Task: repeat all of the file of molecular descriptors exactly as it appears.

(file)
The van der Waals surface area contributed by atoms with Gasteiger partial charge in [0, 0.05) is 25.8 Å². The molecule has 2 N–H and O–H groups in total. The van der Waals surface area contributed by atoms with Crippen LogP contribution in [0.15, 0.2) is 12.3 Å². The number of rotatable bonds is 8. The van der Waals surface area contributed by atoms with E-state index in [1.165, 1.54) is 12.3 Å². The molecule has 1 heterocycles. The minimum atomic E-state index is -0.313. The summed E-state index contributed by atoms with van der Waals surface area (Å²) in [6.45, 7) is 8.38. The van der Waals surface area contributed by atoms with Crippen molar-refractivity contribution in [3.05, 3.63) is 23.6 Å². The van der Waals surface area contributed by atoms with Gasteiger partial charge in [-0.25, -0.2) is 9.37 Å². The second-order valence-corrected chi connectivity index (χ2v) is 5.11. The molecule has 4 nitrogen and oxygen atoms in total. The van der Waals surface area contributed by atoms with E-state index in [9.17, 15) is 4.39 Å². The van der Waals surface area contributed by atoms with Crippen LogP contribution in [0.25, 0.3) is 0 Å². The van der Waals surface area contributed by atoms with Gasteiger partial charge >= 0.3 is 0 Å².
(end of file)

The van der Waals surface area contributed by atoms with Gasteiger partial charge in [0, 0.05) is 25.8 Å². The molecule has 2 N–H and O–H groups in total. The van der Waals surface area contributed by atoms with Crippen LogP contribution in [0.15, 0.2) is 12.3 Å². The number of rotatable bonds is 8. The van der Waals surface area contributed by atoms with E-state index in [1.165, 1.54) is 12.3 Å². The molecule has 1 heterocycles. The minimum atomic E-state index is -0.313. The summed E-state index contributed by atoms with van der Waals surface area (Å²) in [6.45, 7) is 8.38. The van der Waals surface area contributed by atoms with Crippen molar-refractivity contribution in [3.05, 3.63) is 23.6 Å². The van der Waals surface area contributed by atoms with Gasteiger partial charge in [-0.25, -0.2) is 9.37 Å². The second-order valence-corrected chi connectivity index (χ2v) is 5.11. The molecule has 4 nitrogen and oxygen atoms in total. The van der Waals surface area contributed by atoms with E-state index in [9.17, 15) is 4.39 Å². The van der Waals surface area contributed by atoms with Crippen LogP contribution in [0.25, 0.3) is 0 Å². The van der Waals surface area contributed by atoms with Gasteiger partial charge >= 0.3 is 0 Å².